Scientists are in the process of restarting the Large Hadron Collider, the most powerful atom-smasher ever built, hoping to make history for the second time in two years.
The first of two high energy particle beams is being “threaded” in an anti-clockwise direction through the LHC’s 27 kilometres (16.7 miles) of circular underground tunnels.
Once both beams are flying around the whole circumference of the giant £3.74 billion machine straddling the Swiss-French border the “restart” will be complete.
Earlier, Frederick Bordry, director for accelerators and technology at Cern, the European Organisation for Nuclear Research, handed out Easter eggs to tense staff in the LHC control room.
Two years ago the LHC team, which includes a number of British physicists, astounded the world with the discovery of the Higgs boson, an elementary particle that gives other particles mass.
Now the scientists have their sights set on an even more exotic trophy – dark matter, the invisible, undetectable material that makes up 84% of matter in the universe and binds galaxies together yet whose nature is unknown.
With its beam energy level raised to 13 tera-electron volts (TeV) it is conceivable that the LHC will capture dark matter, marking a leap forward in our understanding of the universe.
Each of the LHCs particle beams travels at 0.99999991c, or about three metres per second slower than the speed of light.
As well as searching for dark matter, the scientists will also want to learn more about the Higgs boson and possibly uncover different strains of the particles.
Evidence of supersymmetry would be a major discovery. And at its new energy level the LHC might even create microscopic black holes and spot signs of hidden extra dimensions in the fabric of the universe.
Arnaud Marsollier, from Cern, the European Organisation for Nuclear Research in Geneva, which operates the LHC, said: “The LHC will be running day and night. When we will get results we don’t know. What is important is that we will have collisions at energies we’ve never had before.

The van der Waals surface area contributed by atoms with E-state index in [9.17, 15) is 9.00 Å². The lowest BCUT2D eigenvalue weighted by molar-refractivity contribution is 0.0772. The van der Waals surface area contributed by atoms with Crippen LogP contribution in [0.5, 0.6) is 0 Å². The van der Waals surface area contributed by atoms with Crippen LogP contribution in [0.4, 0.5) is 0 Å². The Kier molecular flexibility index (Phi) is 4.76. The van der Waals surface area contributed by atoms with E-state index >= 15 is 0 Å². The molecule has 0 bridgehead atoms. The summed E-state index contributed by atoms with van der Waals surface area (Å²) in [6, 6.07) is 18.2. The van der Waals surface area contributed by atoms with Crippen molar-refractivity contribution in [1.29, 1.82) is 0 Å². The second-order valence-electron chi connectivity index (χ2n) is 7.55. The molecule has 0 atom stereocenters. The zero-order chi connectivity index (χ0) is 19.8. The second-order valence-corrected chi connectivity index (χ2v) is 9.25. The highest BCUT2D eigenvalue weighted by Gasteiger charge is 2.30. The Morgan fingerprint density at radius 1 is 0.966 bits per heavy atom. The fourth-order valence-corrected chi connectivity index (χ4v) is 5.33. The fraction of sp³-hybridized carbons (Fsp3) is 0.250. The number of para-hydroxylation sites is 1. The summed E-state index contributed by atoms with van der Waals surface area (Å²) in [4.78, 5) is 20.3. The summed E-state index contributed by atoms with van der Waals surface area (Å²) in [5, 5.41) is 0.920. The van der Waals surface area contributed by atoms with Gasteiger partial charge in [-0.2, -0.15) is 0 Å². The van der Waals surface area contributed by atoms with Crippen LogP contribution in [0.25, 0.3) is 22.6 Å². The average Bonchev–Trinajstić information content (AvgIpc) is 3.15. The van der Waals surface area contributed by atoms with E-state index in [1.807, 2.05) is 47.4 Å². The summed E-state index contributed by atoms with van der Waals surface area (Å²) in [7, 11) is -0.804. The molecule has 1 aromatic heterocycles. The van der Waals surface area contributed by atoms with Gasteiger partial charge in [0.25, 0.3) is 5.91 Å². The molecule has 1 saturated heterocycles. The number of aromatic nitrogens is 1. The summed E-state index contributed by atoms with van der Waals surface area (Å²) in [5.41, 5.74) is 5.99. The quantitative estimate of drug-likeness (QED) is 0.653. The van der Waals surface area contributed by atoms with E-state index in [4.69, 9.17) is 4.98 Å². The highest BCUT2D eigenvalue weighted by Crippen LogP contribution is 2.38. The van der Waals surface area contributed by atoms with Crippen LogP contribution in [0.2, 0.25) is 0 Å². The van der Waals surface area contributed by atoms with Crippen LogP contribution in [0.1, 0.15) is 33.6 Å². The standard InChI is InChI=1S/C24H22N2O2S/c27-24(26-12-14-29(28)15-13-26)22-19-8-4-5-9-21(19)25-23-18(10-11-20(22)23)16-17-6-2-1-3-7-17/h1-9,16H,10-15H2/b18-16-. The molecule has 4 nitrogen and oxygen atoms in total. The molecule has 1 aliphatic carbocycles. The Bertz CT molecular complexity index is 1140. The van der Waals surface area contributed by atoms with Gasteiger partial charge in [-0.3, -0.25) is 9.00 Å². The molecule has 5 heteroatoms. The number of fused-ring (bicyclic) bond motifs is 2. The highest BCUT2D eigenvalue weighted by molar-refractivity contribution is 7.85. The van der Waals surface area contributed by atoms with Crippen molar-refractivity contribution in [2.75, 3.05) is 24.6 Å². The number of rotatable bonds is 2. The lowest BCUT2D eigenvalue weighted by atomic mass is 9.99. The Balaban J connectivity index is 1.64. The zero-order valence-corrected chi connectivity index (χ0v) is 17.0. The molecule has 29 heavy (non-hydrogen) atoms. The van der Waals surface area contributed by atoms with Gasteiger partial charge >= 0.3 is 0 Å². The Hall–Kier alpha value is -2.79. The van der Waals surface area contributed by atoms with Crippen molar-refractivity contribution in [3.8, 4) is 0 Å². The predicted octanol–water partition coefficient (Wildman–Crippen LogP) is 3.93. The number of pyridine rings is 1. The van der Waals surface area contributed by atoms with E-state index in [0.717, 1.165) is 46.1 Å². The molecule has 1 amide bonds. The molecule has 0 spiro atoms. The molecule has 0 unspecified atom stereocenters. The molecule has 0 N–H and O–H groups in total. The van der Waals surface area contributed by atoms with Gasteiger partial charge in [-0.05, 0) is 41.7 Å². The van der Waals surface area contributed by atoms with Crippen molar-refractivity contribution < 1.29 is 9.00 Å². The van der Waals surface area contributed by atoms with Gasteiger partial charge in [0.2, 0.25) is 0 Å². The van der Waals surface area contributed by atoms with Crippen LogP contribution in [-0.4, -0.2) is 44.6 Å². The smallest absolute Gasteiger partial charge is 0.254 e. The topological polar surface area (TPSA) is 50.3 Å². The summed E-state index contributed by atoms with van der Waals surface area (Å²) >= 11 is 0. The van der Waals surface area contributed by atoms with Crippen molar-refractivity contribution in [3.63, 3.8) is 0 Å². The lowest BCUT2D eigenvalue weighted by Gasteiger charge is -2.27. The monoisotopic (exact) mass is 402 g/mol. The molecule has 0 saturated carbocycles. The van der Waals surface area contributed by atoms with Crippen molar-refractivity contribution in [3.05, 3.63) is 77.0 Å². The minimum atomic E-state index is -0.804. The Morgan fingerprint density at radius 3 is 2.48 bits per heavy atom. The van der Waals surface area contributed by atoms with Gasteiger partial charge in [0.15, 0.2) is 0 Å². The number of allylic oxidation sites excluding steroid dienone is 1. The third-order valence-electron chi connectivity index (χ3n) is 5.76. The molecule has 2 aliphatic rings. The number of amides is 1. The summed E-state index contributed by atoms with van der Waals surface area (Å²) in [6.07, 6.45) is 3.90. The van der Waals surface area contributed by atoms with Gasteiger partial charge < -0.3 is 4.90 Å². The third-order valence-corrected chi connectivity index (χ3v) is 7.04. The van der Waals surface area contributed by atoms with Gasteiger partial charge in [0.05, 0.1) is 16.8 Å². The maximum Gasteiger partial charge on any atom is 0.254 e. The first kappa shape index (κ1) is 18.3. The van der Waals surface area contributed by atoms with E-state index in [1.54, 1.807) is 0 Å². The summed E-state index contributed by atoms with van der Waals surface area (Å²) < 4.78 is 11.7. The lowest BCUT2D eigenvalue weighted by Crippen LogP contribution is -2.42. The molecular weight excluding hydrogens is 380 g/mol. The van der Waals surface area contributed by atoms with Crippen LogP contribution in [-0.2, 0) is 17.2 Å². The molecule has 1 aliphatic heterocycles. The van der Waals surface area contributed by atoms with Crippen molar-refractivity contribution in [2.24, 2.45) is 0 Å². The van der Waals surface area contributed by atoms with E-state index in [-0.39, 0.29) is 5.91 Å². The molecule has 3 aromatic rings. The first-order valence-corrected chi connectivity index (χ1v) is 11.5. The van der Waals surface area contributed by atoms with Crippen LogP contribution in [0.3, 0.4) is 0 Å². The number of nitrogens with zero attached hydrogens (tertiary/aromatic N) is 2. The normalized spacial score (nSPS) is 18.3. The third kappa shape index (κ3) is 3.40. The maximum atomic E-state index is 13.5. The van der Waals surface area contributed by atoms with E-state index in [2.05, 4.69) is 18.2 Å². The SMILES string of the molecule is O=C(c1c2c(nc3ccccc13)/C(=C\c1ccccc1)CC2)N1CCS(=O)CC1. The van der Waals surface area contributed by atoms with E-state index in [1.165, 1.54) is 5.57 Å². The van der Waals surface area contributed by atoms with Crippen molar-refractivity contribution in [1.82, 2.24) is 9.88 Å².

“If something interesting appears in this new window we will see it. It might be two months from now or two years, we’re not able to say. It took 50 years to find the Higgs boson and 20 years to build this machine, and it will be running at least until 2035, so we can be patient.”
A technical hitch had delayed the restart of the LHC after a two year re-fit and upgrade almost doubling its power.
An electrical short circuit prompted fears that operations could be put back weeks or even months. However, engineers quickly located the problem – a small piece of metal debris – and removed it.
The restart will involve relatively weak beams of protons, the “hearts” of atoms, being sent around the tunnel ring in both directions.
But it will be some weeks before the beam energy is ramped up to its target level of 13 TeV.
The first collisions between the particles, marking the start of a new phase of LHC experiments, will not take place until June.
They will take place in four giant detectors placed around the beam ring, sparking the creation of new particles and allowing scientists to peer deep into the fundamental building blocks of nature.
The search for dark matter involves stepping outside the Standard Model, the all-encompassing theory that describes the particles and forces of nature that has stood firm for the past 50 years.
A “new physics” model of the universe called supersymmetry predicts that every known particle has a more massive partner – and one of these elusive supersymmetry particles might be the source of dark matter.
At a Cern briefing in Geneva last month, British scientist Professor David Charlton, from the University of Birmingham, who heads the Atlas detector team, said: “We’re heading for unexplored territory. It’s going to be a new era for science.”